over these days, generally suggest an intensification -- I want to use the
words carefully -- but a kind of intensification at the federal level and
if Paul Butler is right in the reading of this case, a state judge
basically saying, because it`s real, in her words, because you`re in the
zone of danger, that is part of days, generally suggest an intensification,
I want to use the words carefully, but a kind of intensification at the
federal level. And if Paul Butler is right in the reading of this case, a
state judge basically saying, because it`s real, in her words, because
you`re in the zone of danger, that is part of the reason why you don`t get
-- you don`t have to give up anything right now.

But, boy, when you go to the grand jury or anything else, you`ll be in
a different situation. So, does that politically spell more concern for
folks who are still working for Chris Christie?

MURPHY: I would imagine so. I mean, if you thought this ruling was
going to provide evidence that there wasn`t anything there or this was just
going to stop Kelly and Stepien and people might not be motivated to take
it any further, you`ve got to be pretty unhappy with what you`ve seen over
the last few days, because presumably, if what they have is that good.

And there`s any interest at all on the part of the state prosecutors
or the federal prosecutors, in taking this beyond Kelly and Stepien, which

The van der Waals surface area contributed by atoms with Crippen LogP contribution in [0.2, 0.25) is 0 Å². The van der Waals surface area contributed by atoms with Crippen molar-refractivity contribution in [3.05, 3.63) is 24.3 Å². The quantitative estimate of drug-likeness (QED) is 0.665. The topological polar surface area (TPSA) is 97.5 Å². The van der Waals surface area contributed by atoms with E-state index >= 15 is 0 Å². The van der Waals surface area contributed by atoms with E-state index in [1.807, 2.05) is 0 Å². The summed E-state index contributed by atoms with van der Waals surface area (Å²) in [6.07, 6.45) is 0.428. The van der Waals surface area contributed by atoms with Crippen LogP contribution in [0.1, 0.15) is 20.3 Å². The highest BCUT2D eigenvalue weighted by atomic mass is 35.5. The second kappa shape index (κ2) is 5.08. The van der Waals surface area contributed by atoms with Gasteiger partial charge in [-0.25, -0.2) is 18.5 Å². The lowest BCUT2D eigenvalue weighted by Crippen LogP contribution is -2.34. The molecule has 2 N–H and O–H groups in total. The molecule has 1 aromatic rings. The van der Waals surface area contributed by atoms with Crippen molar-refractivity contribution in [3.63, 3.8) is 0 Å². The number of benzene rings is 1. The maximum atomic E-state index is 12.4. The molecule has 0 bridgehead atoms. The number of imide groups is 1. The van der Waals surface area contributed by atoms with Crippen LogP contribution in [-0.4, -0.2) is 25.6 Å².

everybody has sort of thought that it`s unlikely that this plan was hatched
out of their offices, without anyone else knowing, then you`ve got to be
pretty worried about who else -- there are that night many places to go
upward when you`re going up that pyramid.

MELBER: Right. So, Paul, briefly, the other thing I have to ask you,
looking at this now is, do you think that the legislative committee
slightly chastened will still be in a position where they`ll say, OK, let`s
closely read those rules, right? A lot of times judges give out narrowing
prescriptions and they can come back with a much more targeted subpoena, or
from your experience, reading something like this, would you say, let`s lay
back completely and see what happens?

BUTLER: I think the U.S. attorney is going to get on the phone and
say to someone in the legislative committee, guys, please let us handle
this. But it`s their prerogative. It`s the legislature`s prerogative.
And the judge, at the end of the opinion, basically gives them a recipe for
this is how you do the subpoena to make it constitutional. You have to
make it much more narrow, and she didn`t say she would turn it down then.
She just asked them to go back and do it right.

MELBER: Right. You mentioned that, and that kind of coordination or
discussion. And we know from this ruling as well as other reporting, they